Lymph node with SLL generally shows a diffuse effacement of the lymph node architecture. In most cases, the lymph node displays a pseudofollicular pattern of irregularly-distributed pale areas (pseudofollicles, growth centers or proliferation centers) in a background of small lymphocytes. These small lymphocytes have clumped chromatin, usually a round nucleus, and occasionally a small nucleolus. Mitotic figures are rarely seen. Within the proliferation centers or pseudofollicles are scattered larger prolymphocytes or paraimmunoblasts with more prominent nucleoli [14
SLL cells characteristically express low density surface IgM and/or IgD, CD5, CD19, low density CD20, CD22, CD79a, CD23, CD43 and HLA-DR by flow cytometric immunophenotyping or immunohistochemical staining. They are negative for CD10, FMC7, CD79b and cyclin D1. CD38 positivity has been reported in cases with unmutated variable regions of the immunoglobulin heavy chain genes and worse clinical outcomes [2
Immunoglobulin heavy and light chain genes are rearranged in SLL/CLL. Based on the mutational status of immunoglobulin heavy chain gene, SLL/CLL can be further divided into two distinct types: unmutated (40-50%) and mutated (about 50–60%), consistent with naïve B cell and post-germinal center B cell origin, respectively [2
About 80% of SLL/CLL cases have cytogenetic abnormalities examined by conventional chromosomal banding or fluorescence in situ hybridization studies. These changes include deletion 13q14 (most common, about 50%), trisomy 12 (about 20-30%), deletion 11q22-23 (about 20%), deletion 17p13 (about 10%), and deletion 6q21 (about 5%). Cases with deletion 13q14 abnormalities tend to have mutated immunoglobulin variable region gene while those with trisomy 12 generally do not.
The clinical course of SLL/CLL is usually indolent, but it is considered incurable with current therapy. The overall median survival is about 7-10 years. Factors predicting clinical outcome include disease stage, the status of CD38 and ZAP70 expression, immunoglobulin variable region gene mutation and karyotype. Disease stage is the best predictor of survival. Chromosomal abnormalities and immunophenotype also appear to contribute prognostic information. For example, deletion 13q14 correlates with long survival while other cytogenetic abnormalities are reportedly associated with poor prognosis. Patients whose lymphoma cells bear mutations in the immunoglobulin variable region gene have a better prognosis than those with germline regions. In addition, patients with tumor cells expressing CD38 appear to have a worse prognosis.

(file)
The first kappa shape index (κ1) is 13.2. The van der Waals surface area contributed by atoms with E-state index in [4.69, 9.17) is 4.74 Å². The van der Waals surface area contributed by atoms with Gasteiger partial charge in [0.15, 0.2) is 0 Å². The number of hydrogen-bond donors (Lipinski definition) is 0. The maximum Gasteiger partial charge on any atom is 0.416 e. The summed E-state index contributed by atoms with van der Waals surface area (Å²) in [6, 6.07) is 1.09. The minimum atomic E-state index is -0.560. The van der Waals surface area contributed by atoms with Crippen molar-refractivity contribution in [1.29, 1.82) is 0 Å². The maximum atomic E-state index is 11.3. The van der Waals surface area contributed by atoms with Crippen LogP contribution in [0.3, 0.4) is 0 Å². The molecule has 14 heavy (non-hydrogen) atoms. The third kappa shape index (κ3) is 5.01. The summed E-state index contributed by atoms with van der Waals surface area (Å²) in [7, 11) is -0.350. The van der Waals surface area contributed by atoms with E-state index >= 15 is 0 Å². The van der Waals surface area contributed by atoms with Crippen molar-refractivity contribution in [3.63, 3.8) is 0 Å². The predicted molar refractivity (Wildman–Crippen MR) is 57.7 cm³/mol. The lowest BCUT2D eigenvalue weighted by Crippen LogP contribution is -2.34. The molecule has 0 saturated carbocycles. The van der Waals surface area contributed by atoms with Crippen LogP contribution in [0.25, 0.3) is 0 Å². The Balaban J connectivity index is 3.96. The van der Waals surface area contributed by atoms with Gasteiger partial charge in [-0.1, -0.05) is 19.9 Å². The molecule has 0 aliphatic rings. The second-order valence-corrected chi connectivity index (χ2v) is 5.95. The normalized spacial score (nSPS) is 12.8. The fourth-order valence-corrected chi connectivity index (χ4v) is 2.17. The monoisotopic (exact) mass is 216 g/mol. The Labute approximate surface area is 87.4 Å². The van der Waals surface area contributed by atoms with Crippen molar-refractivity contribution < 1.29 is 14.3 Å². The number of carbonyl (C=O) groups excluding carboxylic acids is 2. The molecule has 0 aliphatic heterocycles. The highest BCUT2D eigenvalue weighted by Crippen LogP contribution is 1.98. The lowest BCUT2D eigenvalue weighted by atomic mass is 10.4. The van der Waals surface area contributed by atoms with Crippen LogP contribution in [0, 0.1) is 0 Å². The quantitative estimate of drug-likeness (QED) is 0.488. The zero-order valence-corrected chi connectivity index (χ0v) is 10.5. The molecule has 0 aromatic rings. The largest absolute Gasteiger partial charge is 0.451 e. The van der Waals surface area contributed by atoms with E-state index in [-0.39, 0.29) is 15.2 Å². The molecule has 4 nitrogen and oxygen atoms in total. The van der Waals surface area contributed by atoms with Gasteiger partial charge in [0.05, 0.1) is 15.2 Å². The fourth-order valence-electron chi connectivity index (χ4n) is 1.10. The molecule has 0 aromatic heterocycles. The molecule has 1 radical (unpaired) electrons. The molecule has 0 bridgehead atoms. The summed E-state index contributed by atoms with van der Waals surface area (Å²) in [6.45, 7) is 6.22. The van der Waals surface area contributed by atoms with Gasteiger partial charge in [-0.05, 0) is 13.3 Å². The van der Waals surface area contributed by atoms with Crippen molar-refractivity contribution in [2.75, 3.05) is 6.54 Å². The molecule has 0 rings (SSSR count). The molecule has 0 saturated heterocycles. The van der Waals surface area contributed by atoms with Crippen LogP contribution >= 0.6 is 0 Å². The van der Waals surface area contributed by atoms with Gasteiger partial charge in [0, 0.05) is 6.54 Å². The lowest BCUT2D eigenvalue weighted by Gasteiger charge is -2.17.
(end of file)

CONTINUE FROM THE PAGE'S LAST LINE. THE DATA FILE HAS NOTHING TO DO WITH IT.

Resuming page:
In about 3-5% of patients, SLL/CLL can undergo transformation to more aggressive lymphoma, known as Richter's transformation or syndrome [5
]. These are usually diffuse large B-cell lymphomas, but cases resembling classic Hodgkin lymphoma also occur. Morphologically, Richter's transformation to diffuse large B-cell lymphoma is characterized by confluent sheets or clusters of centroblast- or immunoblast-like large cells with residual SLL/CLL cells frequently present in the background or adjacent to the large cell lymphoma. Immunophenotypically, the large lymphoma cells may lose expression of CD5and display higher density surface immunoglobulin light chain and CD20 expression. Although no recurrent cytogenetic abnormalities have been identified, in some cases the large lymphoma cells do have a complex karyotype, indicating genetic evolution [5
]. Molecular genetic analysis suggests a clonal relationship between SLL/CLL cells and the large lymphoma cells. Clinically, Richter's transformation usually heralds a rapid clinical deterioration and patient demise (median survival of less than 6 months).